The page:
Sotheby’s Sells The Internet for $5.4 million
Well, not really, but a non-fungible token (NFT) of the world wide web’s source code was sold by its creator, Sir Tim Berners-Lee.
NFTs are the latest blockchain craze, taking 2021 by storm when an autographed copy of the first-ever tweet was sold for a little under $3 million.
An NFT is much like a Bitcoin or Ethereum token in that it is a digital, cryptographic asset whose proof of ownership is held securely on a blockchain ledger. The distinction lies in the fungibility, or uniqueness, of the tokens. While one Bitcoin can be exchanged for another with no meaningful change in each holder’s capital, one NFT is individual and cannot be exchanged for another of the same.
NFTs have been used to represent an ever-growing range of assets. Some of the most popular NFTs to trade are baseball cards, music, digital artwork and, of course, pictures of cats.
So Tim Sold The Internet… On The Internet?
Not quite, Sir Tim did not actually sell the source code to or the ownership of the world wide web; no one is going to start charging you for access to the internet. In his own words, “I’m selling a picture that I made, with a Python programme that I wrote… signed by me”.
The NFT comprised four separate entities:
- Time-stamped files containing the source code, including more than 10,000 lines of HTML, HTTP and URI protocols and documents
- A 30-minute animated video of the code being written (the code appearing on the screen, not a cartoon of Sir Tim sat at a computer)
- An image of the full code, signed with a graphic representation of his signature, created by Sir Tim
- A personal letter from Sir Tim reflecting upon his creation
The sale of the source code was carried out by Sotheby’s auction house in late June 2021, with a starting bid of $1,000 ending in a final sale worth $5,434,500 on 30th June. Half an hour before bidding closed, the token looked to be selling for closer to $3.5 million, but a mad rush of bids in the final 15 minutes made its value shoot up by $2 million.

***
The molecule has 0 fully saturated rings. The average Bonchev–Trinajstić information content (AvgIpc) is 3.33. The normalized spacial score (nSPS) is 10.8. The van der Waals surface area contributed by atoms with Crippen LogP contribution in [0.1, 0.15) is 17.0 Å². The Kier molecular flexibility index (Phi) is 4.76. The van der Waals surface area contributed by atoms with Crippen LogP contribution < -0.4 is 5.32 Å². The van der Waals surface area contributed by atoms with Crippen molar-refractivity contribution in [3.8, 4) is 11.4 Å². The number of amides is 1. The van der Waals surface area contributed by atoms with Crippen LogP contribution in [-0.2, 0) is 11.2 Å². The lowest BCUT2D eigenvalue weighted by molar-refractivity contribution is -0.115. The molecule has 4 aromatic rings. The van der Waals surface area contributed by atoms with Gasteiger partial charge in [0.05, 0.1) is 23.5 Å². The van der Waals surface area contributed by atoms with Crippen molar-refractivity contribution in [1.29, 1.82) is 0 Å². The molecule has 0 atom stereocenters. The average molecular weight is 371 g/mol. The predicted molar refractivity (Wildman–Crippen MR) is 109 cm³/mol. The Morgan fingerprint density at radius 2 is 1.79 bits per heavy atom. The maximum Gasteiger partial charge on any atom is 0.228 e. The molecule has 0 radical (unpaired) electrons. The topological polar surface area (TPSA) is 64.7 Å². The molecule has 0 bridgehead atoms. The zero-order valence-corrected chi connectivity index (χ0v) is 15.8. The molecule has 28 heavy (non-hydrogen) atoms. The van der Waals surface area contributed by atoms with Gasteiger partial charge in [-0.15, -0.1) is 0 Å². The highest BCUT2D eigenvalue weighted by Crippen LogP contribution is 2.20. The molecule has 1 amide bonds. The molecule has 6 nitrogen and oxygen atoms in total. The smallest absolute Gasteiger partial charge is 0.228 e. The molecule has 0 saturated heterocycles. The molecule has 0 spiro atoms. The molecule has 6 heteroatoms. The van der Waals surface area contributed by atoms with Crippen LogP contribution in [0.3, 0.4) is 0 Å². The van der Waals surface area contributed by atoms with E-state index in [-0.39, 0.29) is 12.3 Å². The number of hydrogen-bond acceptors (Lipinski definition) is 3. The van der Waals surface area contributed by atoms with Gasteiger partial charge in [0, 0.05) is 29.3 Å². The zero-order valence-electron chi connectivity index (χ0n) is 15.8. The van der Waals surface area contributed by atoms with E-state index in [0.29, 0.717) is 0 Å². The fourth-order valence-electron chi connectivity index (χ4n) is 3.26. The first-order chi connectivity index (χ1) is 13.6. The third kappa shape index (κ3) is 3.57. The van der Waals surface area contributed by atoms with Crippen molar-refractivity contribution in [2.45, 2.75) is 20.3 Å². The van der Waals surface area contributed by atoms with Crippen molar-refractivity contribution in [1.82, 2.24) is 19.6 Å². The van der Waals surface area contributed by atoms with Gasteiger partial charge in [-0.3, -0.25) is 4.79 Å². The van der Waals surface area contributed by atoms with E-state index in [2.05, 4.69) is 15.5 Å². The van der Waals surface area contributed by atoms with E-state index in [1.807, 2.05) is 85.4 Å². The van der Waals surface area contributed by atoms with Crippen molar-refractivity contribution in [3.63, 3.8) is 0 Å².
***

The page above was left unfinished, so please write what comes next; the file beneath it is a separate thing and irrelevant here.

The purchase marks a prominent step forward in the embrace of blockchain-based assets by traditional auction houses.
…Wasn’t The Code Already Available?
Yes, the source code for servers, links and web page creation has been publicly available since 1993, when CERN, Sir Tim’s employer at the time, relinquished any property rights and let the internet be free for all.
This question also mirrors many of the key criticisms of NFTs by sceptics and opponents. After all, what is the point in spending millions of dollars on something you already have free access to or can perfectly replicate at will? The answer lies in scarcity and proof of ownership.
For example, if the Mona Lisa sold at auction for a few hundred million, no one would question the buyer for spending money on it, even though a printed copy can easily be made that would look almost imperceptibly similar. Likewise, someone buying one of only a few baseball cards for significant amounts of money is not noteworthy.
The purchaser of an NFT is mostly paying for the ability to say that they are the true owner of that digital asset, which may seem arbitrary to most people, but the concept is extremely common amongst collectors and the very wealthy.